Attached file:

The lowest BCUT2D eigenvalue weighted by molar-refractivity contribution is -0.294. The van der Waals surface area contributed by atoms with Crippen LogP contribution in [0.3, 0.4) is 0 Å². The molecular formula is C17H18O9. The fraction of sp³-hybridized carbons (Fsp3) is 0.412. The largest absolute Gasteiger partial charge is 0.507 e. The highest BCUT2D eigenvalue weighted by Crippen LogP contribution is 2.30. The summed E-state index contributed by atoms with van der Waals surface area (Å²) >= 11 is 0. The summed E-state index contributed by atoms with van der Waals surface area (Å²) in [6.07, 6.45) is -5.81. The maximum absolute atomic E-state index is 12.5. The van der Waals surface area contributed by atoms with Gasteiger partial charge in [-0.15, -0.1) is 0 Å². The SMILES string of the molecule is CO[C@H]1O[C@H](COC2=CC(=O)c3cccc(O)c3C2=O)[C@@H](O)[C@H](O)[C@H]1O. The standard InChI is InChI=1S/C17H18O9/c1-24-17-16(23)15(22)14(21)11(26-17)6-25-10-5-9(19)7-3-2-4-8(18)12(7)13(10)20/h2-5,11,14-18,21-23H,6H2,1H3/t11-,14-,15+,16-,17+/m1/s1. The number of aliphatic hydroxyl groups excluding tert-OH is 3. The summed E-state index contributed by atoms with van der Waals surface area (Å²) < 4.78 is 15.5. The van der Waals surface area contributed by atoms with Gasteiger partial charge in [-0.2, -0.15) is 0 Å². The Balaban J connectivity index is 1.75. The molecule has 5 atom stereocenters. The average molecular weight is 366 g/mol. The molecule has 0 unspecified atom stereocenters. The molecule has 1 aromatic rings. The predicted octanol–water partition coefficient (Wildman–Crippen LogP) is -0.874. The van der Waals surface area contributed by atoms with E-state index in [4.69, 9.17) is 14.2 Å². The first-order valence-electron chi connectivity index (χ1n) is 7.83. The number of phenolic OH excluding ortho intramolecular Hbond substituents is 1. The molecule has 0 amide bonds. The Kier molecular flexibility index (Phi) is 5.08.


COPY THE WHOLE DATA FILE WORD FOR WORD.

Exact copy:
The lowest BCUT2D eigenvalue weighted by molar-refractivity contribution is -0.294. The van der Waals surface area contributed by atoms with Crippen LogP contribution in [0.3, 0.4) is 0 Å². The molecular formula is C17H18O9. The fraction of sp³-hybridized carbons (Fsp3) is 0.412. The largest absolute Gasteiger partial charge is 0.507 e. The highest BCUT2D eigenvalue weighted by Crippen LogP contribution is 2.30. The summed E-state index contributed by atoms with van der Waals surface area (Å²) >= 11 is 0. The summed E-state index contributed by atoms with van der Waals surface area (Å²) in [6.07, 6.45) is -5.81. The maximum absolute atomic E-state index is 12.5. The van der Waals surface area contributed by atoms with Gasteiger partial charge in [-0.15, -0.1) is 0 Å². The SMILES string of the molecule is CO[C@H]1O[C@H](COC2=CC(=O)c3cccc(O)c3C2=O)[C@@H](O)[C@H](O)[C@H]1O. The standard InChI is InChI=1S/C17H18O9/c1-24-17-16(23)15(22)14(21)11(26-17)6-25-10-5-9(19)7-3-2-4-8(18)12(7)13(10)20/h2-5,11,14-18,21-23H,6H2,1H3/t11-,14-,15+,16-,17+/m1/s1. The number of aliphatic hydroxyl groups excluding tert-OH is 3. The summed E-state index contributed by atoms with van der Waals surface area (Å²) < 4.78 is 15.5. The van der Waals surface area contributed by atoms with Gasteiger partial charge in [-0.2, -0.15) is 0 Å². The Balaban J connectivity index is 1.75. The molecule has 5 atom stereocenters. The average molecular weight is 366 g/mol. The molecule has 0 unspecified atom stereocenters. The molecule has 1 aromatic rings. The predicted octanol–water partition coefficient (Wildman–Crippen LogP) is -0.874. The van der Waals surface area contributed by atoms with E-state index in [4.69, 9.17) is 14.2 Å². The first-order valence-electron chi connectivity index (χ1n) is 7.83. The number of phenolic OH excluding ortho intramolecular Hbond substituents is 1. The molecule has 0 amide bonds. The Kier molecular flexibility index (Phi) is 5.08.